Lee said the campus is spending too much time in committee meetings, but we don't want an inactive campus. Carlson said the vote for continuation in last year's ASSC was unanimous. The other way to do it would be to get advice on an ad hoc basis. Schuman saw three alternative ways to do the work that the ASSC is now doing: 1) by administrative fiat; 2) convene ad hoc groups every time faculty input is needed (that takes time to formulate the committees, etc.); or 3) dump the responsibilities onto the CC. All three of those options are clearly inferior solutions. The ASSC has been productive and the members recommend continuation. Schuman cannot see any reason to rule the committee out of existence.

Frenier asked about the number of times the ASSC met last year. The ASSC met 17 times in 1996-97.

Thielke said she would be nervous about using ad hoc groups to do the work because ad hoc committee service doesn't get recognition. Schuman noted that the profile of the ASSC is not one of an inactive committee. Kuechle noted that there are three major items on the ASSC agenda right now. Schuman commented that ad hoc committees also lack the legitimacy of a standing committee.

Korth said he had two questions. He did not find it laughable that the CC could take on the responsibilities of the ASSC. If the CC did not waste time on lots of paperwork, it would have time for more important issues. The campus needs to know what the ASSC is doing. Carlson had no objections to the CC taking over the ASSC duties. Lee thought it would help communication if there was a closer relationship between the ASSC and the CC. If the CC took over the duties of the ASSC, would it also take over the responsibilities of all of its adjunct committees? Schuman said the CC would have to add Fischer, Boleman, and Rasmussen to the membership of the CC if the duties of the ASSC were added to the CC. The CC may do tedious paperwork, but that paperwork reports on curricular changes, some of which are essential changes. He does not know of a more efficient way to do that without taking away the opportunity for faculty to judge what is essential. Lee said it could be done in the Divisions. Schuman said the curriculum should be a collective faculty decision.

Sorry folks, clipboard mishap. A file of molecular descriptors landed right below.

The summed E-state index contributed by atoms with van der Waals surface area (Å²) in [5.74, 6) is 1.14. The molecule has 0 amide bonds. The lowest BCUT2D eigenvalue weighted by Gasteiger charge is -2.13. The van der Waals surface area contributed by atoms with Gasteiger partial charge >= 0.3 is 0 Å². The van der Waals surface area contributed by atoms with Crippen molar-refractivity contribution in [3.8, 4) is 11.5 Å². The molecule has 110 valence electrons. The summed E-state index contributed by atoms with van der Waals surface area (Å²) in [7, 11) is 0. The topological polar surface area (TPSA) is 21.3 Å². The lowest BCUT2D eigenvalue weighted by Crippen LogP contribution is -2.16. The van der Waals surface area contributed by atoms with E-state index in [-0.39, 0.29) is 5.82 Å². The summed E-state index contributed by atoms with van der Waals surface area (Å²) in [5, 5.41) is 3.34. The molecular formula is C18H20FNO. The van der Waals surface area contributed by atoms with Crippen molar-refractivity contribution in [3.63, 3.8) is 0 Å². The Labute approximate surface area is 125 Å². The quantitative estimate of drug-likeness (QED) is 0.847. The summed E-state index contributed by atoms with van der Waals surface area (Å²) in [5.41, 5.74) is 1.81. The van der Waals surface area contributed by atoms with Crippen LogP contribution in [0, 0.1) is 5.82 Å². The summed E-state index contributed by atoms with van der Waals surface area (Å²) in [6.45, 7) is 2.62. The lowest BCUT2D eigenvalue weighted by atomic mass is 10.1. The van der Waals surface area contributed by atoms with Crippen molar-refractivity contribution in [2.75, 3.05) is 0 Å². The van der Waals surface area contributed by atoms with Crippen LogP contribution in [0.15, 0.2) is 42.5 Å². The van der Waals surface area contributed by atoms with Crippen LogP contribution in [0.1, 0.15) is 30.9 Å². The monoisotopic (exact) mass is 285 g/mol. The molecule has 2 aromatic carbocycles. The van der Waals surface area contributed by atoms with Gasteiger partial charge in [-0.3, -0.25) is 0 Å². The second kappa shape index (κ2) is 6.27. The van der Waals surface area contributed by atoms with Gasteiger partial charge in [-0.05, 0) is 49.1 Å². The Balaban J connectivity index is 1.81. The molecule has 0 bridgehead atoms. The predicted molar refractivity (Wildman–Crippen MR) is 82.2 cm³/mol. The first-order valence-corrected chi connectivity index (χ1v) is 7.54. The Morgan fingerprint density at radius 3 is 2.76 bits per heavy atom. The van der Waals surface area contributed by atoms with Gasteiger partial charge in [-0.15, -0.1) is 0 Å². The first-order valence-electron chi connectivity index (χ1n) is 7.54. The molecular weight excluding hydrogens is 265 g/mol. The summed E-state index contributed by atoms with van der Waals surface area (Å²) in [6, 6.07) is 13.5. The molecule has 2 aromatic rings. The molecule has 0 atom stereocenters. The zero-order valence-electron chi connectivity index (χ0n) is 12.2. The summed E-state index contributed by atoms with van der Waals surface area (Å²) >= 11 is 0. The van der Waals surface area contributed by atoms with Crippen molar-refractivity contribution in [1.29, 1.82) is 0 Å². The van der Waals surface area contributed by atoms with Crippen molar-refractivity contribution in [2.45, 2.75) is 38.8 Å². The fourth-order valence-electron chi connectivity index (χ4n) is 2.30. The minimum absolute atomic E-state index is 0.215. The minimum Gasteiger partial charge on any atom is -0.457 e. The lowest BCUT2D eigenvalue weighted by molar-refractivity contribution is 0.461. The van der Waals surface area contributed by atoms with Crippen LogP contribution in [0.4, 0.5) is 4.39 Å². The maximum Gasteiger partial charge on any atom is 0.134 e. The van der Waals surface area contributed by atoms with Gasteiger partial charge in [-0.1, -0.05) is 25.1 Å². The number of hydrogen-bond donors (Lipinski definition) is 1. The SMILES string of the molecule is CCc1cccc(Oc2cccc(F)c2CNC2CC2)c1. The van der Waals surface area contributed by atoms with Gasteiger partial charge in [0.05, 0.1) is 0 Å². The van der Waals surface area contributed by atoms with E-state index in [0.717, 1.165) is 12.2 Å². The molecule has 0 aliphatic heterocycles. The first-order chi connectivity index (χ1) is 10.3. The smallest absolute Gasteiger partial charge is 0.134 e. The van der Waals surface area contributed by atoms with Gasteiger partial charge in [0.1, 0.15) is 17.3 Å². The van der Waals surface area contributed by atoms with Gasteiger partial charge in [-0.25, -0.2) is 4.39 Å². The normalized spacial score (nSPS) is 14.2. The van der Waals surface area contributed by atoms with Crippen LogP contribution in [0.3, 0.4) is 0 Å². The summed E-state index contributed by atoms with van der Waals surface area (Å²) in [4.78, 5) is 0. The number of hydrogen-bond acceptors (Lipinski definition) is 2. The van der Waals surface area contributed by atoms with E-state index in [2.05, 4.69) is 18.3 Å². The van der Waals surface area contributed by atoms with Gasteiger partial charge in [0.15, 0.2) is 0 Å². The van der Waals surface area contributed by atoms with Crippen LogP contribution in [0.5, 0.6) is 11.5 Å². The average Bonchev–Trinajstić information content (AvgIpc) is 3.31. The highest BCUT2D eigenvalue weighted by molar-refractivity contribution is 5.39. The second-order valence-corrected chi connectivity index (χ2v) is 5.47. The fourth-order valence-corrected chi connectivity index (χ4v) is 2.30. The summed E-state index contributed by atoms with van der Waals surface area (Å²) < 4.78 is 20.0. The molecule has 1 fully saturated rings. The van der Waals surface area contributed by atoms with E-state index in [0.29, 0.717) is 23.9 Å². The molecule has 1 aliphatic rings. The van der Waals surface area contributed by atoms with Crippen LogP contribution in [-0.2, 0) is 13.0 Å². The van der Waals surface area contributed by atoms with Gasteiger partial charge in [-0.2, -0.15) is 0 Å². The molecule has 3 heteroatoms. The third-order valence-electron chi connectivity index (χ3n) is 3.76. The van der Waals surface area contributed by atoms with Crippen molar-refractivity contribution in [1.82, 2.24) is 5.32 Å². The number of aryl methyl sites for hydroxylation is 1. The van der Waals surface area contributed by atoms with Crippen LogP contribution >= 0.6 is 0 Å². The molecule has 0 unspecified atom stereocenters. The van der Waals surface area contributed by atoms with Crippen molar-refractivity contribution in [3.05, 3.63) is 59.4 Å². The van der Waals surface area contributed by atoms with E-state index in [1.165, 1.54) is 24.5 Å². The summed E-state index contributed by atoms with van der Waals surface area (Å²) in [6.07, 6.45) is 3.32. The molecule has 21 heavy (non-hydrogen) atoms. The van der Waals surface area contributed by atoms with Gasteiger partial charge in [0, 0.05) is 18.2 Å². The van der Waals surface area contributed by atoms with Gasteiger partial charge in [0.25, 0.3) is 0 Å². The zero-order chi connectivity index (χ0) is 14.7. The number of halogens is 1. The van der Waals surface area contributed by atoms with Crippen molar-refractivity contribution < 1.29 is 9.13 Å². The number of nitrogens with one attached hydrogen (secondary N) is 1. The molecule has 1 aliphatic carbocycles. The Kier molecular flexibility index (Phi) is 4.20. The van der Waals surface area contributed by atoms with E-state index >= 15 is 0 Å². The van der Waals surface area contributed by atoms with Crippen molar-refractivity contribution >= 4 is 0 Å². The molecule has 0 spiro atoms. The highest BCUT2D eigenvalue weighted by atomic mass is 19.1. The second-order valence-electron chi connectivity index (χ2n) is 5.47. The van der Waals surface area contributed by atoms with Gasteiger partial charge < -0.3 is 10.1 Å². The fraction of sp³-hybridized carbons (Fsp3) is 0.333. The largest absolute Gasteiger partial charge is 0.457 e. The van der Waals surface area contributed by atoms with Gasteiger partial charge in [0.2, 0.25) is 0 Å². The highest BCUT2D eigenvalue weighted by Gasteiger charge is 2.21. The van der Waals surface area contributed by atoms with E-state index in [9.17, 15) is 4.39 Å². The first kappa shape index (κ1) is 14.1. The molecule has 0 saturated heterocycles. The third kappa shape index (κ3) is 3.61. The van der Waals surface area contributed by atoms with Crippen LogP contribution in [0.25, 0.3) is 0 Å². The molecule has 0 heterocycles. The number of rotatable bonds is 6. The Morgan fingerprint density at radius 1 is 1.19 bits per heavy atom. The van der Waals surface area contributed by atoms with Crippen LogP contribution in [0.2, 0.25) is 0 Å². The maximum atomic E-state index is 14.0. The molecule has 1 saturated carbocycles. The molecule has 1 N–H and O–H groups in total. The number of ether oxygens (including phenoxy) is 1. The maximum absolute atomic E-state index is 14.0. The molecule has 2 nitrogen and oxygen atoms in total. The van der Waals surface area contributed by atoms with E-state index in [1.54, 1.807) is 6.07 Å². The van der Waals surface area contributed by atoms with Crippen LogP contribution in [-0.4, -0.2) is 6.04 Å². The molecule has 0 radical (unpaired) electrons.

Carlson said the minutes of the ASSC go to the administration and do not get circulated to the faculty. Kuechle said Fischer has suggested that the ASSC have a web page. Korth said he has been an advocate for email minutes. Faculty could sign up for the minutes of specific committees.